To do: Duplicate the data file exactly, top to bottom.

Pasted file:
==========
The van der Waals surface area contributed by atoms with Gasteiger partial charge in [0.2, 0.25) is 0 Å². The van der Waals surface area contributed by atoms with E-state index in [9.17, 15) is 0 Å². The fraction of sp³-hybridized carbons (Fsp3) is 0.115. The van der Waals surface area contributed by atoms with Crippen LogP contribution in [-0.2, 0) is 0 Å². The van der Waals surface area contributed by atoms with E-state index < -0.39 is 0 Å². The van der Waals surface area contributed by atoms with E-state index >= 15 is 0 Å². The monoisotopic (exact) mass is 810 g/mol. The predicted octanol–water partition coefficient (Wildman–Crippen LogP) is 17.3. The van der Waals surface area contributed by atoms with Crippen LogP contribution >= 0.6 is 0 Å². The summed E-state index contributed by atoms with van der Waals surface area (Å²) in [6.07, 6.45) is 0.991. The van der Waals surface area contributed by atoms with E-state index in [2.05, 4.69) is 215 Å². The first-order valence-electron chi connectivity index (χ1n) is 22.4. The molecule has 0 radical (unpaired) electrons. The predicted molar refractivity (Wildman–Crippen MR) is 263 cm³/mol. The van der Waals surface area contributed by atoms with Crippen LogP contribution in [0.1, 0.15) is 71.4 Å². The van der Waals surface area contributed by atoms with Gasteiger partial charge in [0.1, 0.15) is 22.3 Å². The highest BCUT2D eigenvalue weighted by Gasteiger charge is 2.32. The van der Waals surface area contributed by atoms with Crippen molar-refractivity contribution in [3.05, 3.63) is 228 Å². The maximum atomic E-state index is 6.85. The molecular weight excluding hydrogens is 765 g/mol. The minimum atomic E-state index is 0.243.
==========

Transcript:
The van der Waals surface area contributed by atoms with Gasteiger partial charge in [0.2, 0.25) is 0 Å². The van der Waals surface area contributed by atoms with E-state index in [9.17, 15) is 0 Å². The fraction of sp³-hybridized carbons (Fsp3) is 0.115. The van der Waals surface area contributed by atoms with Crippen LogP contribution in [-0.2, 0) is 0 Å². The van der Waals surface area contributed by atoms with E-state index < -0.39 is 0 Å². The van der Waals surface area contributed by atoms with E-state index >= 15 is 0 Å². The monoisotopic (exact) mass is 810 g/mol. The predicted octanol–water partition coefficient (Wildman–Crippen LogP) is 17.3. The van der Waals surface area contributed by atoms with Crippen LogP contribution >= 0.6 is 0 Å². The summed E-state index contributed by atoms with van der Waals surface area (Å²) in [6.07, 6.45) is 0.991. The van der Waals surface area contributed by atoms with E-state index in [2.05, 4.69) is 215 Å². The first-order valence-electron chi connectivity index (χ1n) is 22.4. The molecule has 0 radical (unpaired) electrons. The predicted molar refractivity (Wildman–Crippen MR) is 263 cm³/mol. The van der Waals surface area contributed by atoms with Crippen LogP contribution in [0.1, 0.15) is 71.4 Å². The van der Waals surface area contributed by atoms with Gasteiger partial charge in [0.1, 0.15) is 22.3 Å². The highest BCUT2D eigenvalue weighted by Gasteiger charge is 2.32. The van der Waals surface area contributed by atoms with Crippen molar-refractivity contribution in [3.05, 3.63) is 228 Å². The maximum atomic E-state index is 6.85. The molecular weight excluding hydrogens is 765 g/mol. The minimum atomic E-state index is 0.243.